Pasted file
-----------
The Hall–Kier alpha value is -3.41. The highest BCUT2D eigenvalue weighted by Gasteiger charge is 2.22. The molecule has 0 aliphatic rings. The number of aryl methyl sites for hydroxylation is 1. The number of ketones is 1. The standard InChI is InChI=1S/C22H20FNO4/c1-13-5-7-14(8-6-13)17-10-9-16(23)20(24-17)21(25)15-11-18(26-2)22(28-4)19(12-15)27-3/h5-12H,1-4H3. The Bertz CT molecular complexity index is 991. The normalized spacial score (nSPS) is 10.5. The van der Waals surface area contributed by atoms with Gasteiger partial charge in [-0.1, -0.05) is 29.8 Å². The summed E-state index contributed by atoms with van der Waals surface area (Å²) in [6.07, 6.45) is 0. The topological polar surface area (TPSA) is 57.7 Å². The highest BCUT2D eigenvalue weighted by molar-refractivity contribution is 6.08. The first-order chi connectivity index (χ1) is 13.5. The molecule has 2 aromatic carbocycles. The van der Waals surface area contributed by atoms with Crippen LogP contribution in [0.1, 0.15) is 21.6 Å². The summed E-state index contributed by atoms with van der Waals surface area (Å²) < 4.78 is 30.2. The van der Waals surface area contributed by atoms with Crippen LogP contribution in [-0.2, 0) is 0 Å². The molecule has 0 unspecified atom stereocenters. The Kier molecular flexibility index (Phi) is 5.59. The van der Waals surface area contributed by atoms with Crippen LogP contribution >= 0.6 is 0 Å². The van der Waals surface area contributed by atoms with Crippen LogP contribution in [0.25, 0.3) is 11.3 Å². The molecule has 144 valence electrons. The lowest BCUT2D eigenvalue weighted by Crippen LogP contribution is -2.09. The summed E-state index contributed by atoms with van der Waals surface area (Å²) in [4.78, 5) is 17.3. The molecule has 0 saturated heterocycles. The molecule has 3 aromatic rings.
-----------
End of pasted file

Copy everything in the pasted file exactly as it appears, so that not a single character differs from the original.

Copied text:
The Hall–Kier alpha value is -3.41. The highest BCUT2D eigenvalue weighted by Gasteiger charge is 2.22. The molecule has 0 aliphatic rings. The number of aryl methyl sites for hydroxylation is 1. The number of ketones is 1. The standard InChI is InChI=1S/C22H20FNO4/c1-13-5-7-14(8-6-13)17-10-9-16(23)20(24-17)21(25)15-11-18(26-2)22(28-4)19(12-15)27-3/h5-12H,1-4H3. The Bertz CT molecular complexity index is 991. The normalized spacial score (nSPS) is 10.5. The van der Waals surface area contributed by atoms with Gasteiger partial charge in [-0.1, -0.05) is 29.8 Å². The summed E-state index contributed by atoms with van der Waals surface area (Å²) in [6.07, 6.45) is 0. The topological polar surface area (TPSA) is 57.7 Å². The highest BCUT2D eigenvalue weighted by molar-refractivity contribution is 6.08. The first-order chi connectivity index (χ1) is 13.5. The molecule has 2 aromatic carbocycles. The van der Waals surface area contributed by atoms with Crippen LogP contribution in [0.1, 0.15) is 21.6 Å². The summed E-state index contributed by atoms with van der Waals surface area (Å²) < 4.78 is 30.2. The van der Waals surface area contributed by atoms with Crippen LogP contribution in [-0.2, 0) is 0 Å². The molecule has 0 unspecified atom stereocenters. The Kier molecular flexibility index (Phi) is 5.59. The van der Waals surface area contributed by atoms with Crippen LogP contribution >= 0.6 is 0 Å². The van der Waals surface area contributed by atoms with Crippen LogP contribution in [0.25, 0.3) is 11.3 Å². The molecule has 144 valence electrons. The lowest BCUT2D eigenvalue weighted by Crippen LogP contribution is -2.09. The summed E-state index contributed by atoms with van der Waals surface area (Å²) in [4.78, 5) is 17.3. The molecule has 0 saturated heterocycles. The molecule has 3 aromatic rings.